Rates and risk factors for prolonged opioid use after major surgery: population based cohort study2014; 348 doi: http://dx.doi.org/10.1136/bmj.g1251 (Published 11 February 2014) Cite this as: 2014;348:g1251
- Hance Clarke, assistant professor123,
- Neilesh Soneji, lecturer24,
- Dennis T Ko, associate professor567,
- Lingsong Yun, analyst4,
- Duminda N Wijeysundera, assistant professor12578
- 1Department of Anesthesia and Pain Management, Toronto General Hospital, 200 Elizabeth Street, Eaton North 3 EB 317, Toronto, ON, Canada, M5G 2C4
- 2Department of Anesthesia, University of Toronto, Canada
- 3Department of Anesthesia, Sunnybrook Health Sciences Centre, Toronto, Canada
- 4Department of Anesthesia and Pain Management, Toronto Western Hospital, Canada
- 5Institute for Clinical Evaluative Sciences, Toronto, Canada
- 6Division of Cardiology, Schulich Heart Centre, Sunnybrook Health Sciences Centre, University of Toronto, Canada
- 7Institute of Health Policy Management and Evaluation, University of Toronto, Canada
- 8Li Ka Shing Knowledge Institute of St Michael’s Hospital, Toronto, Ontario, Canada
- Correspondence to: H Clarke
- Accepted 23 January 2014
Objective To describe rates and risk factors for prolonged postoperative use of opioids in patients who had not previously used opioids and undergoing major elective surgery.
Design Population based retrospective cohort study.
Setting Acute care hospitals in Ontario, Canada, between 1 April 2003 and 31 March 2010.
Participants 39 140 opioid naïve patients aged 66 years or older who had major elective surgery, including cardiac, intrathoracic, intra-abdominal, and pelvic procedures.
Main outcome measure Prolonged opioid use after discharge, as defined by ongoing outpatient prescriptions for opioids for more than 90 days after surgery.
Results Of the 39 140 patients in the entire cohort, 49.2% (n=19 256) were discharged from hospital with an opioid prescription, and 3.1% (n=1229) continued to receive opioids for more than 90 days after surgery. Following risk adjustment with multivariable logistic regression modelling, patient related factors associated with significantly higher risks of prolonged opioid use included younger age, lower household income, specific comorbidities (diabetes, heart failure, pulmonary disease), and use of specific drugs preoperatively (benzodiazepines, selective serotonin reuptake inhibitors, angiotensin converting enzyme inhibitors). The type of surgical procedure was also highly associated with prolonged opioid use. Compared with open radical prostatectomies, both open and minimally invasive thoracic procedures were associated with significantly higher risks (odds ratio 2.58, 95% confidence interval 2.03 to 3.28 and 1.95 1.36 to 2.78, respectively). Conversely, open and minimally invasive major gynaecological procedures were associated with significantly lower risks (0.73, 0.55 to 0.98 and 0.45, 0.33 to 0.62, respectively).
Conclusions Approximately 3% of previously opioid naïve patients continued to use opioids for more than 90 days after major elective surgery. Specific patient and surgical characteristics were associated with the development of prolonged postoperative use of opioids. Our findings can help better inform understanding about the long term risks of opioid treatment for acute postoperative pain and define patient subgroups that warrant interventions to prevent progression to prolonged postoperative opioid use.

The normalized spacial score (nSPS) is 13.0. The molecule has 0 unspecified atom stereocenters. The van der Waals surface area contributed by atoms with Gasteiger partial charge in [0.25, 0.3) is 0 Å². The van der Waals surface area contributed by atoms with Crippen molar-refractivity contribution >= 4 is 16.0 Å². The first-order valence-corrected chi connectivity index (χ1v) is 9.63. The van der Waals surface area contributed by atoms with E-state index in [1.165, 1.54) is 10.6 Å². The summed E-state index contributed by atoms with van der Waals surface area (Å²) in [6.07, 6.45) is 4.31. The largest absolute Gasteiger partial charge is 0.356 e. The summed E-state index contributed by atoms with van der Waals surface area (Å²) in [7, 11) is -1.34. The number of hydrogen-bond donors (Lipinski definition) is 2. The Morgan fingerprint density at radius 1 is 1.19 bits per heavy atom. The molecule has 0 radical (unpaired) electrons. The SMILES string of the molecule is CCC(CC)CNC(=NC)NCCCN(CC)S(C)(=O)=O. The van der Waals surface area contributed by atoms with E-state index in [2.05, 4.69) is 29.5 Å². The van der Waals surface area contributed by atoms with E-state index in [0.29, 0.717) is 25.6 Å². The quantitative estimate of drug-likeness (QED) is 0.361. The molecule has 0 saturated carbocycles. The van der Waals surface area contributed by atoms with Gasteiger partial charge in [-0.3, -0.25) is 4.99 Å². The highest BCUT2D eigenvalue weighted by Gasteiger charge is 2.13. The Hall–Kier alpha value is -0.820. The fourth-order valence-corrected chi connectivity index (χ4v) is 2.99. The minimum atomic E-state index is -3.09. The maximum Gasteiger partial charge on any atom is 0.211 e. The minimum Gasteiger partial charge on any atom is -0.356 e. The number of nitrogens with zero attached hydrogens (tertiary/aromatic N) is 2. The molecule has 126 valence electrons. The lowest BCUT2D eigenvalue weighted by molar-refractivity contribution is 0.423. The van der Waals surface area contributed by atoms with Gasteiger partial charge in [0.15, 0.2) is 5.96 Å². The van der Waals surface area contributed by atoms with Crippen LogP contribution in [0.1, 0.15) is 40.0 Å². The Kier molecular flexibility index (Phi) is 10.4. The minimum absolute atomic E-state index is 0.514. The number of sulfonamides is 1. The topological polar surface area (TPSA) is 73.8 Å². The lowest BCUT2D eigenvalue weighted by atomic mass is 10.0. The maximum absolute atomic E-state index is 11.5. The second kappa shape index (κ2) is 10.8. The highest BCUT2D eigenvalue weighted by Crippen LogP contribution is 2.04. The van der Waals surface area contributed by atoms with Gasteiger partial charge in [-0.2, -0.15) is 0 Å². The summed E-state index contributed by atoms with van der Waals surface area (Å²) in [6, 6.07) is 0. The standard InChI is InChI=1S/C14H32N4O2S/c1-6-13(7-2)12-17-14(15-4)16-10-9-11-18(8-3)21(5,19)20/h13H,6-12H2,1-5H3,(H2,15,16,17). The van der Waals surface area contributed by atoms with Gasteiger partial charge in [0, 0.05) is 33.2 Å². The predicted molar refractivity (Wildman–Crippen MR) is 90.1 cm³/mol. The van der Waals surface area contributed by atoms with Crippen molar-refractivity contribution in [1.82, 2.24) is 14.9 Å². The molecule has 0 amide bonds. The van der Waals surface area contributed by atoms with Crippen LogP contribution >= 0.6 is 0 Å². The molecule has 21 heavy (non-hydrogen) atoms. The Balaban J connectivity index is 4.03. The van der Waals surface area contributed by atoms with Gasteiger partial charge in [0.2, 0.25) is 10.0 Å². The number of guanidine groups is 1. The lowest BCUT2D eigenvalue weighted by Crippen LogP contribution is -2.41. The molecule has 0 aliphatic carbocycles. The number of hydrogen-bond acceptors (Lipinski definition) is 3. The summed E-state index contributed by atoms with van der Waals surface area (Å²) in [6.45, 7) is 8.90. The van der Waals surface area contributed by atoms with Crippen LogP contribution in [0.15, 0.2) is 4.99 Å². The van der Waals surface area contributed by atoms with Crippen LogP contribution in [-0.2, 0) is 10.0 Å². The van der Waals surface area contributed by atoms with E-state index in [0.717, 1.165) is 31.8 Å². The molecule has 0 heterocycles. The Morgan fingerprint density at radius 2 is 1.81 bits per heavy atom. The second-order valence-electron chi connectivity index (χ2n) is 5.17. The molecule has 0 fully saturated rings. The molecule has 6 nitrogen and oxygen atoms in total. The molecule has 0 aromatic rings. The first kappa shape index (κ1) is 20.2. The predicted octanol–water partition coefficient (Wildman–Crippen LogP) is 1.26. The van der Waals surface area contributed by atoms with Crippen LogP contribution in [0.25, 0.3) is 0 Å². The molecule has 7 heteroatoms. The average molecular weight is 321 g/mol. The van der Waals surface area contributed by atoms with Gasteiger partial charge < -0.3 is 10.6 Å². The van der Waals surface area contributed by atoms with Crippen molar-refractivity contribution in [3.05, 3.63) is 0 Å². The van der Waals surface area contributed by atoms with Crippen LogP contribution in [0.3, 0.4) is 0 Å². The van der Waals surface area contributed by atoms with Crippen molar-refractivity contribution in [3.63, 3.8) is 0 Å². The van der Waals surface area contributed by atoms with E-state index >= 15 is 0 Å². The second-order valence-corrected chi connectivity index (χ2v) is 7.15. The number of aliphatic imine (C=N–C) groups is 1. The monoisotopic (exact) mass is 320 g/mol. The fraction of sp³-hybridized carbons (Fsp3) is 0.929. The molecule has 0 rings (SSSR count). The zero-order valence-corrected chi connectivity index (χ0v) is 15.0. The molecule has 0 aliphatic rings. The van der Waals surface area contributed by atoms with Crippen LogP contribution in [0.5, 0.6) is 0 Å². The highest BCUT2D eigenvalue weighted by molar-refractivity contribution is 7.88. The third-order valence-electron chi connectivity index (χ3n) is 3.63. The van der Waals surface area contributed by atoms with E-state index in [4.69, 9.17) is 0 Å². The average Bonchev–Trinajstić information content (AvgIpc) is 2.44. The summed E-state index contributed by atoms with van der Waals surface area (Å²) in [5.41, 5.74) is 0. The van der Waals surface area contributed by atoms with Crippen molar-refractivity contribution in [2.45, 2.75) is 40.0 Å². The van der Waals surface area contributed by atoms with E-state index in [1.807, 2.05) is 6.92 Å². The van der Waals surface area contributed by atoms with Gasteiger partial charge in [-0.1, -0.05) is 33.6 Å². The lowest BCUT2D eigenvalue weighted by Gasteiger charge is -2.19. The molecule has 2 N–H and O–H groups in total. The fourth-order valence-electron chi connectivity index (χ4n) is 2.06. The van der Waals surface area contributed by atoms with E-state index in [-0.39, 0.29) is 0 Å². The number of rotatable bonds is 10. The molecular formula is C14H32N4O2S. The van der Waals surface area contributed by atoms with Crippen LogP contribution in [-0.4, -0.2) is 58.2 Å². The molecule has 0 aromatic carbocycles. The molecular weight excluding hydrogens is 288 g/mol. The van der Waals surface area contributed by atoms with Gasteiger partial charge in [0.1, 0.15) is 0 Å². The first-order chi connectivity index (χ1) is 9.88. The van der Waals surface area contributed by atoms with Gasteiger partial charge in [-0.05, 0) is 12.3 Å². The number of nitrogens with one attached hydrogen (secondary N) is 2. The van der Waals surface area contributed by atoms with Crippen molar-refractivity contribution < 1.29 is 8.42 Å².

Acute postoperative pain and its treatment with opioids are important concerns for the more than 200 million patients who undergo major surgery worldwide every year.1 After such surgery, patients often experience moderate to severe pain that interferes with postoperative rehabilitation and discharge from hospital.2 Inadequate treatment of acute pain may also contribute to the development of persistent postsurgical pain,3 which in turn can have a negative impact on patients’ quality of life.4 5
Opioids are key analgesic agents for treating moderate to severe pain after major surgery.6 None the less, they have important short term limitations, including side effects and poor efficacy in movement associated pain. Furthermore, some patients develop longer term persistent opioid use,7 which negatively impacts on postsurgical quality of life.4 5 Long term use is also associated with increased risks of injury7 and cardiac events.8
Both the doctors dealing with patients perioperatively and the surgical patients themselves therefore face an important clinical challenge—namely, how best to adequately manage acute postoperative pain while tackling patients’ understandable concerns about the development of long term opioid use. An important barrier to dealing with this challenge is the current poor understanding of the long term risks associated with opioid treatment for acute postoperative pain. In the setting of low risk day surgery, recent research suggests that patients prescribed opioids within seven days of discharge are almost 50% more likely to still be receiving an opioid prescription at one year after surgery.7 The extent to which these findings in low risk surgery can be generalised to major surgery is, however, unclear. Specifically, postoperative pain control after low risk day surgery may feasibly be managed without opioids, whereas it is unlikely that the moderate to severe postoperative pain associated with major surgery can be managed without resorting to such agents.
In a population based study we describe the rates and associated risk factors of prolonged postoperative use of opioids in patients who had never used opioids undergoing major elective surgery in Ontario, Canada. A better understanding of these factors should greatly aid the decision making of both patients and clinicians.